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Colorado Gov. Jared Polis touts education funding during visit to Mancos

Colorado Gov. Jared Polis walks with Mancos Schools Superintendent Todd Cordrey to the Performing Arts Center, where he spoke with students. (Jim Mimiaga/The Journal)
Governor praises students, Career Pathways program and education legislation

Gov. Jared Polis toured the Mancos Schools campus Tuesday and spoke to an assembly of students about education initiatives and values.

Polis and his staff stopped in Mancos on a bill-signing tour of the state after the end of the legislation session. Dolores and Cortez school district representatives also attended the event.

“We wanted to show the governor the great work going on at our school,” said Superintendent Todd Cordrey.

In his introduction, Cordrey noted Polis served on the Colorado Board of Education from 2001 to 2007 and was a U.S. representative for 10 years before being elected governor in 2018.

Polis took the lectern with a hearty “Go Bluejays” then outlined education legislation. He praised the Mancos Schools new Career Pathways program.

Gov. Jared Polis leads a round of applause for students and teachers during a visit to the Mancos campus Tuesday. (Jim Mimiaga/The Journal)
Students and teachers gathered in the Mancos Schools Performing Arts Center to listen to Gov. Polis speak. (Jim Mimiaga/The Journal)

Starting in fall 2023, universal free preschool will be available throughout Colorado, Polis said, and school districts will see increased funding. Mancos will receive an additional $680 per student.

“The state is doing well financially, and we were able to make a record investment in education,” Polis said.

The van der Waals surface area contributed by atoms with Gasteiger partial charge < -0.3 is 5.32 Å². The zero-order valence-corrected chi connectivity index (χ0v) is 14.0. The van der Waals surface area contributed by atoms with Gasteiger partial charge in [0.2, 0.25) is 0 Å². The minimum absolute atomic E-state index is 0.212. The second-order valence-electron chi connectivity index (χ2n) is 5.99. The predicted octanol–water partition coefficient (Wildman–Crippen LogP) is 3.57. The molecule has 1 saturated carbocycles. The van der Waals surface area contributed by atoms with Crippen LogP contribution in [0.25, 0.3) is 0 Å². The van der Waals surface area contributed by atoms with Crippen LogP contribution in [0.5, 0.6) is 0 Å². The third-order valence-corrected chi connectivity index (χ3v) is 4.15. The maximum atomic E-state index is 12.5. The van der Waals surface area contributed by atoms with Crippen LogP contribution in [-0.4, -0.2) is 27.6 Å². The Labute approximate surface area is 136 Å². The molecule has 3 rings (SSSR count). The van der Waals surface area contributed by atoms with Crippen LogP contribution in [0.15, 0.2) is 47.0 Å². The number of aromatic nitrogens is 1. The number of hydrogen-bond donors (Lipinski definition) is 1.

For a class of 25 students, that’s an additional $16,000. The additional funding can help increase staffing and teacher pay, and revive courses that might have been cut because of budget shortages, like the arts.

A bill signed by Polis reduces barriers for retired teachers to be substitute teachers. Another creates leadership programs for principals.

Polis learned of the Career Pathways program during the tour.

The all high school program begins in the fall, and is unique in the state, Crowley said. It divides the school day into two blocks.

In the morning, core classes are taught toward graduation, and in the afternoon every student in grades nine through 12 chooses from six career pathway courses and programs.

The programs include culinary, business, welding, drones, health sciences and education.

Students will earn career certificates in the various disciplines as well as college credits while in high school. There is no cost to the student. There also will be opportunities for work study and internships.

The program is in partnership with Pueblo Community College and Fort Lewis College, Cordrey said. Professors from both schools, along with Mancos teachers who have additional accreditation, will teach the afternoon courses on the Mancos campus.

“These courses are designed to give students the training for those careers,” Cordrey said. “With every pathway we try to have a certificate earned within a semester or a year in order to build a student’s resume and get them ready for life after high school.”

Students choose pathways depending on their interests, and can switch it up, Crowley said. They will leave high school with certifications and job training. Next year, 130 students will be in the program

“The pathways program will be part of every student’s schedule,” Cordrey said. “What makes it happen is having the split schedule.”

The welding program is very robust. Students can take up to six semesters of different levels of welding skills and earn certificates. Health sciences students will earn certificates in certified nurse assistance, medical terms and phlebotomy, among others. Culinary students will learn cooking skills and how to manage a kitchen. By adding the business pathways, they learn how to run a restaurant.